• Skipping checks of type casting, array indexing, map key access.

All of these design choices make Argentum an extremely safe language.

Internally, an &-reference is implemented as a pointer to a dynamically allocated structure with four fields, which stores a pointer to the target, the thread identifier of the target, counters, and flags. One of the flags indicates whether the reference has never been passed across thread boundaries. Such intra-thread references are processed by simpler code and do not require inter-thread synchronization.

In summary of this section:

  • Argentum has built-in support for associative references.
  • Unlike C++/Rust/Swift, the targets of &-references can remain composites since object protection after dereferencing is performed using a temporary stack reference, not with shared_ptr/arc/rc.
  • Dereferencing an &-reference is combined with a check for the presence of the target, making dereferencing without checking syntactically impossible, which enforces safety.
  • If a reference to an object does not cross thread boundaries, it does not use synchronization primitives.
  • Operations on &-references have a lightweight and straightforward syntax.

No operations on Associative references produce owning pointers, so no memory leaks are possible.

Aggregation: one object, many owners

In our example, a set of TextBox objects can refer to the same Style object. And each Style object remains alive as long as someone refers to it. In real-world applications, there are surprisingly few scenarios that allow objects to be safely shared in this way. The collective wisdom of the programming community has long declared sharing mutable objects an anti-pattern. All examples of safe sharing boil down to the maxim 'shared XOR mutable.'

For instance, it is safe to refer to the same String object in Java or use the same texture resources in different objects in a 3D scene because these objects are immutable.

Aggregation invariants:

  • All references to the shared object are equal and have the same rights.
  • The shared object remains alive as long as there is at least one aggregate reference to it.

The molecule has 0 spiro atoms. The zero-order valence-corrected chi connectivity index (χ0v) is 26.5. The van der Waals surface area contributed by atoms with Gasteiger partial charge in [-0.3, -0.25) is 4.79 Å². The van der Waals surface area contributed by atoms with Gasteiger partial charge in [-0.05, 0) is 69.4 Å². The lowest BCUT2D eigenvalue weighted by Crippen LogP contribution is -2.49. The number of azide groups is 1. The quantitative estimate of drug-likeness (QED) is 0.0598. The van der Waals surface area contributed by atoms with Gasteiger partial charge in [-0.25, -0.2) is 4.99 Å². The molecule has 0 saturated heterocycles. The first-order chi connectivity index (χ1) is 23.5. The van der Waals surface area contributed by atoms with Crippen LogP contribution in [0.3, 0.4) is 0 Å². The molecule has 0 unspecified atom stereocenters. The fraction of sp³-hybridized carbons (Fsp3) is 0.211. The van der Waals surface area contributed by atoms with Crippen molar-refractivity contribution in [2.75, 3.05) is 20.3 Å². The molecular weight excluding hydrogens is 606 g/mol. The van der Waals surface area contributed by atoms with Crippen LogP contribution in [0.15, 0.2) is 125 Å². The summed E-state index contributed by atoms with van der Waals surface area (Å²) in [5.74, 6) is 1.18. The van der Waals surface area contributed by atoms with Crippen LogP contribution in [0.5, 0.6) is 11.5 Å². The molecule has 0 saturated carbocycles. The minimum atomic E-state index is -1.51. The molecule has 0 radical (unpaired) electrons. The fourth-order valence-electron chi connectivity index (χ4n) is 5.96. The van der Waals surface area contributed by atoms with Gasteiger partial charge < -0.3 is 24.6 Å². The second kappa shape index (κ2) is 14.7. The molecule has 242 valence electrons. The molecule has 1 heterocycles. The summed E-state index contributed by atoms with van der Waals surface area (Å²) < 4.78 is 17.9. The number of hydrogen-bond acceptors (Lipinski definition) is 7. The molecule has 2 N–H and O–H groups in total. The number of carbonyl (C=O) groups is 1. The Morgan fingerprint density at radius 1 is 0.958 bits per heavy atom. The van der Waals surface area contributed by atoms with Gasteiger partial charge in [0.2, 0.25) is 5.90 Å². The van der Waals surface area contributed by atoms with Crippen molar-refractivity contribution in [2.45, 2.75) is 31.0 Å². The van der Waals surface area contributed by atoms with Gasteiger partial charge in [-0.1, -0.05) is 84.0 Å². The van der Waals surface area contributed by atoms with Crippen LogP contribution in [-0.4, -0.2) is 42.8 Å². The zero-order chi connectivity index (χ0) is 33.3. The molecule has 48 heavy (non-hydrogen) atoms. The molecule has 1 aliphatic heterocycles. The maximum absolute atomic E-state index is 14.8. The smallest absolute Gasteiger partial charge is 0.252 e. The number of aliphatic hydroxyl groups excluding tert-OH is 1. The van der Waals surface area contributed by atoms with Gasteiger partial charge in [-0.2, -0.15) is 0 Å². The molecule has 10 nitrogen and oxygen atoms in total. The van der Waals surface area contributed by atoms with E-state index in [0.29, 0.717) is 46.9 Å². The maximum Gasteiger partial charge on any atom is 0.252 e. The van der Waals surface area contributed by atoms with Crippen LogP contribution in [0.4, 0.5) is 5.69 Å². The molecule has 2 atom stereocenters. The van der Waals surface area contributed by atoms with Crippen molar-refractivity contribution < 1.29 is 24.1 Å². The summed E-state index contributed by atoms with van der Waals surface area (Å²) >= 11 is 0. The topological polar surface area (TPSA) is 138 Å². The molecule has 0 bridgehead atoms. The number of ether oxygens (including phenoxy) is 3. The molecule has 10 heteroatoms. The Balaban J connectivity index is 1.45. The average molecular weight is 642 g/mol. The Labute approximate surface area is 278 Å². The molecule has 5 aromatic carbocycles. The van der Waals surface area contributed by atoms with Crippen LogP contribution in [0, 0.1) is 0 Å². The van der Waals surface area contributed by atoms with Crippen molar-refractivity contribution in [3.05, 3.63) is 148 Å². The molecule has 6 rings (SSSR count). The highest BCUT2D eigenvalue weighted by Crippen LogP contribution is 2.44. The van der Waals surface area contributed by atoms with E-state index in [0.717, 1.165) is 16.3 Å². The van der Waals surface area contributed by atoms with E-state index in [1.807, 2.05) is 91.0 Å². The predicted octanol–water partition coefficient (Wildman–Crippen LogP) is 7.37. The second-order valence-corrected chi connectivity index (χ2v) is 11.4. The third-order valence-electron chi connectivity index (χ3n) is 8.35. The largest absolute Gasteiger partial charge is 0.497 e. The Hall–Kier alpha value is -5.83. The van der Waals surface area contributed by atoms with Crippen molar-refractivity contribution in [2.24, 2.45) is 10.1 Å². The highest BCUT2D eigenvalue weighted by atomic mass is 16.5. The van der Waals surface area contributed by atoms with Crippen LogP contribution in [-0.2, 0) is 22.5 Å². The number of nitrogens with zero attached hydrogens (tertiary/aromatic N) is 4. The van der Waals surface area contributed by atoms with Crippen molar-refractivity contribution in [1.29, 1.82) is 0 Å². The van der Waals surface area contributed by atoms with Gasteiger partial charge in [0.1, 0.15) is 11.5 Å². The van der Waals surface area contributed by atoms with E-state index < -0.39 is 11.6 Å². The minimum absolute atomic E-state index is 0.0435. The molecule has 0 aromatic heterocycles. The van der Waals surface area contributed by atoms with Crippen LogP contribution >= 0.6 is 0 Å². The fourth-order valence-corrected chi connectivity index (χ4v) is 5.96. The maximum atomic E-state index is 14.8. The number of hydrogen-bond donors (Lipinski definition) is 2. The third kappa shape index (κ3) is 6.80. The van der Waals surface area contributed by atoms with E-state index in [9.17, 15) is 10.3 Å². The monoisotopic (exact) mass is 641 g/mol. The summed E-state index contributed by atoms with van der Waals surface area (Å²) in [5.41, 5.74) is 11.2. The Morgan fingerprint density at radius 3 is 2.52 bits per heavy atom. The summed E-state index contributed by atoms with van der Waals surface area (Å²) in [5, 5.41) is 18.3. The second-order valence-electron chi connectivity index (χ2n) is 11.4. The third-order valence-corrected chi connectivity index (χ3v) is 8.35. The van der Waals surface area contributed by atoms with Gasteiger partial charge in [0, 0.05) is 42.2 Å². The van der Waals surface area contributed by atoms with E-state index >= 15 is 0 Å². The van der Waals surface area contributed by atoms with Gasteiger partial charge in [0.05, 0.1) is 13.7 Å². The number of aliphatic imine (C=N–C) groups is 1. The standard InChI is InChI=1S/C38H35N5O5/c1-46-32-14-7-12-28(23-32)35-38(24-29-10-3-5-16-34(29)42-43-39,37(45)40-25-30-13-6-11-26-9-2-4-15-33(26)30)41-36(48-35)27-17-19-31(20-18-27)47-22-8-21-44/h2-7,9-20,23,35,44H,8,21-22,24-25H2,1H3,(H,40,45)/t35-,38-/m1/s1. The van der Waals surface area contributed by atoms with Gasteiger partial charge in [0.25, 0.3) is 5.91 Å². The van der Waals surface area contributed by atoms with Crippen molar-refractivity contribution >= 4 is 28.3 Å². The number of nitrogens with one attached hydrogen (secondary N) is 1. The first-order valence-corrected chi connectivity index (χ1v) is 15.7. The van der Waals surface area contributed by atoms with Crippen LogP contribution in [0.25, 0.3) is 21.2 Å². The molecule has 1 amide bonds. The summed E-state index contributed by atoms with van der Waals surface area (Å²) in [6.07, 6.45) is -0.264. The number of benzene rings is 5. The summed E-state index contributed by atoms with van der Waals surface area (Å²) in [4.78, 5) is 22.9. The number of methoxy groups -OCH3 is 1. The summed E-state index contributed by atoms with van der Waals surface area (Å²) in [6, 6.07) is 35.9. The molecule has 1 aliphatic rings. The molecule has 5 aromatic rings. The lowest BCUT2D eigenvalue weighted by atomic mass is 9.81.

If we add the immutability of the target object as an invariant, an important guarantee emerges: the object cannot directly or indirectly refer to itself. This is because you can only obtain an aggregate reference to an immutable object, and it's impossible to assign a reference to an immutable object.

How existing mainstream languages support aggregation

All modern languages fully support aggregation, even in the form where the shared object can be mutable. However, this can lead to hard-to-detect problems in the application's business logic, memory leaks, and race conditions in multi-threaded environments. An exception is Rust, which enforces shared objects to be immutable while still allowing breaking that immutability using the Cell wrapper. But Rust being a system-level language has full right to do it.

How aggregation is implemented in Argentum

In Argentum, an aggregate reference can only refer to an immutable object. Moreover, immutability and sharing are the same concept: it's impossible to have a composite reference to an immutable object and impossible to have an aggregate reference to a mutable object.

An aggregate reference to a class T is declared as *T.

In Argentum, there is a freeze operator that takes a stack reference to a mutable object and returns an aggregate shared reference to an immutable object. The freeze operator is denoted as "*expression". If it's possible, the object gets frozen in-place, but if there exist some additional references to the object, it makes a frozen copy of the object.

A frozen object fields cannot be assigned, and also invocation of mutating methods is not allowed. In Argentum, methods are divided into three categories:

  • Mutating methods: These can only be called on mutable objects.
  • Non-mutating methods: These can be called on any object.
  • Shared methods: These can only be called on frozen objects, where this is guaranteed to be an aggregate reference.

Example of immutability:

a = Style;
a.size := 14;
fa = *a;        // `fa` is of type of `*Style` and points to the frozen copy of `a`.
x = fa.size;    // You can access fields of frozen objects.
fa.size := 16;  // Compilation error. Attempt to modify a frozen object.

Example of sharing:

s = *Style.setSize(18);  // Create a Style object, fill it, and freeze it.
t = TextBox.setStyle(s); // Create a TextBox and add a reference to `s` to it.

// This could have been done more easily:
t = TextBox

// The second textBox will be referring the same Style.
t1 = TextBox.setStyle(;
Two text boxes share the same Style

A frozen object cannot be unfrozen, but it can be copied using the familiar @-operator, and this copy will be mutable.

s =;  // `s` - a mutable copy of the existing Style.
size := 24;     // change its size, := *s; // freeze and save it in t1.
Now each TextBox references its own Style.

The internal implementation of *T references in Argentum use a counter with an additional concurrency flag. This flag allows shared objects living in the same thread to operate without atomic operations and synchronization primitives.